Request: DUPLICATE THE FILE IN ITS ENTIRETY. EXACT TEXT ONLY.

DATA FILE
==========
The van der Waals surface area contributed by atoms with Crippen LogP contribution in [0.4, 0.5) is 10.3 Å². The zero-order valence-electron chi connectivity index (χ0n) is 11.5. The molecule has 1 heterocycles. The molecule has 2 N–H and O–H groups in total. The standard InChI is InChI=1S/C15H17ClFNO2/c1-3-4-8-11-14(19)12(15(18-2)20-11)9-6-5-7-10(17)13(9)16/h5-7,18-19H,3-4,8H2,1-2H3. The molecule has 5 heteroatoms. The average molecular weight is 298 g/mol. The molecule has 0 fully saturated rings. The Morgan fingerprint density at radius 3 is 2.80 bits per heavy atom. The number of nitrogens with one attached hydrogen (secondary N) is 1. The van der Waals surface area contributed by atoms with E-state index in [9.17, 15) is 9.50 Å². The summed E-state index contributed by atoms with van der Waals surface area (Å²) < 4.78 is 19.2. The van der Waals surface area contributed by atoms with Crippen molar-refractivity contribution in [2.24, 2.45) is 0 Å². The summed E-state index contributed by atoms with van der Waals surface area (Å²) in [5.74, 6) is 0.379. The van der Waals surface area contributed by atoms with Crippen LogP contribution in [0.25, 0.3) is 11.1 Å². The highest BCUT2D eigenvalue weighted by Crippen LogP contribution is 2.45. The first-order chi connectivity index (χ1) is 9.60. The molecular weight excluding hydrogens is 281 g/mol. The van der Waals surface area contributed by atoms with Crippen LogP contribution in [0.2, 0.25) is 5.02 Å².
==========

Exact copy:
The van der Waals surface area contributed by atoms with Crippen LogP contribution in [0.4, 0.5) is 10.3 Å². The zero-order valence-electron chi connectivity index (χ0n) is 11.5. The molecule has 1 heterocycles. The molecule has 2 N–H and O–H groups in total. The standard InChI is InChI=1S/C15H17ClFNO2/c1-3-4-8-11-14(19)12(15(18-2)20-11)9-6-5-7-10(17)13(9)16/h5-7,18-19H,3-4,8H2,1-2H3. The molecule has 5 heteroatoms. The average molecular weight is 298 g/mol. The molecule has 0 fully saturated rings. The Morgan fingerprint density at radius 3 is 2.80 bits per heavy atom. The number of nitrogens with one attached hydrogen (secondary N) is 1. The van der Waals surface area contributed by atoms with E-state index in [9.17, 15) is 9.50 Å². The summed E-state index contributed by atoms with van der Waals surface area (Å²) < 4.78 is 19.2. The van der Waals surface area contributed by atoms with Crippen molar-refractivity contribution in [2.24, 2.45) is 0 Å². The summed E-state index contributed by atoms with van der Waals surface area (Å²) in [5.74, 6) is 0.379. The van der Waals surface area contributed by atoms with Crippen LogP contribution in [0.25, 0.3) is 11.1 Å². The highest BCUT2D eigenvalue weighted by Crippen LogP contribution is 2.45. The first-order chi connectivity index (χ1) is 9.60. The molecular weight excluding hydrogens is 281 g/mol. The van der Waals surface area contributed by atoms with Crippen LogP contribution in [0.2, 0.25) is 5.02 Å².